The End of the Internet

Yesterday, I came across a story on When I read it, the story had a few hundred diggs (a digg is a positive vote, which signifies how popular a story is).

The story now has over 10,000 diggs.

Why such urgency?

Because the Internet itself is on the verge of changing dramatically. In a bad way.

2012: The Year The Internet Ends

From the article:

Every significant Internet provider around the globe is currently in talks with access and content providers to transform the internet into a television-like medium: no more freedom, you pay for a small commercial package of sites you can visit and you’ll have to pay for seperate subscriptions for every site that’s not in the package.

Can you imagine? It goes on to explain a very grim outlook that will naturally and inevitably emerge:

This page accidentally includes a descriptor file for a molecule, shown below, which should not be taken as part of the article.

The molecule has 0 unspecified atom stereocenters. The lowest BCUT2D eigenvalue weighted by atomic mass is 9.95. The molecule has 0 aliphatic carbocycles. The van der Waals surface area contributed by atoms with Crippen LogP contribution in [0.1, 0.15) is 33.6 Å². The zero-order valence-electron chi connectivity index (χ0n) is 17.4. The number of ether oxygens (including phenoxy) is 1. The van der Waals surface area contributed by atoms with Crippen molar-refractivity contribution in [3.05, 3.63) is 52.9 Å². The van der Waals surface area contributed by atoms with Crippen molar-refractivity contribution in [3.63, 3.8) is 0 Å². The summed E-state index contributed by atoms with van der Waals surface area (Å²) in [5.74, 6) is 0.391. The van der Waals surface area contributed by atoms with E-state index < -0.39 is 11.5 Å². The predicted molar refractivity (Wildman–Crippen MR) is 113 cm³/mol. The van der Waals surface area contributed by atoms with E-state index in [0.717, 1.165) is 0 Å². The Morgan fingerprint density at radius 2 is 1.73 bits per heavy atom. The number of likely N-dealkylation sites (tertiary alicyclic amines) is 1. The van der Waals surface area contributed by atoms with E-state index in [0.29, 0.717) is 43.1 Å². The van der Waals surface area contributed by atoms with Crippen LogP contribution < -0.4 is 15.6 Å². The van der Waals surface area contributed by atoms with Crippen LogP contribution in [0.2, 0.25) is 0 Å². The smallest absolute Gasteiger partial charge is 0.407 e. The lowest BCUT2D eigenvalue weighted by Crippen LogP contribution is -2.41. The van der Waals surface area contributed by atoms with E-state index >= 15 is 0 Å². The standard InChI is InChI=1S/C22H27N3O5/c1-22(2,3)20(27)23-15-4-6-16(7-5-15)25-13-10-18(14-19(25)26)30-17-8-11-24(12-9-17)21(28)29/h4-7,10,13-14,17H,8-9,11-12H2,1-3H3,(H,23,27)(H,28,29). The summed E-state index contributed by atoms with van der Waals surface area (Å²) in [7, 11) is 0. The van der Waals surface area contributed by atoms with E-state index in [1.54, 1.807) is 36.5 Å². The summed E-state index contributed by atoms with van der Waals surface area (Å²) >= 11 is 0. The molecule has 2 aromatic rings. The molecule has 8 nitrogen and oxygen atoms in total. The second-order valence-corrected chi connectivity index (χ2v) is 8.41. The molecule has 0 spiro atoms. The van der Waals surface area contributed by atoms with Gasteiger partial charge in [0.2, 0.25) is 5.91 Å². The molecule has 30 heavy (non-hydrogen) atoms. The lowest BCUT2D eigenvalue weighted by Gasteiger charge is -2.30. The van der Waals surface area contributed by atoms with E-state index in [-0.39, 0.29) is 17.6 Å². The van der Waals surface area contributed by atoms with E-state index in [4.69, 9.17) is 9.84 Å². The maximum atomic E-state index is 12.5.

Almost all smaller websites/services will disappear over time and multinationals who are used to using big budgets to brute force their content into every media outlet will finally be able to approach the internet in the same way.

And now today, Time Warner announces a load of garbage, covered on GigaOm and TechCrunch.

[Time Warner Cable] has set up a pricing plan that ranges from $29.95 a month for something I’d call “barely broadband” at 768 kilobits per second with a 5-gigabyte monthly cap to $54.90 per month for 15 megabits per second and a 40-gigabyte cap. Overage fees will be $1 per gigabyte, and customers will be able to monitor their bandwidth consumption via the company’s web site.

This is just terrible. I agree with Michael Arrington–I usually dislike government intervention, but monopolies are the exception. This CANNOT go down.

Another reason I’m voting for Obama.


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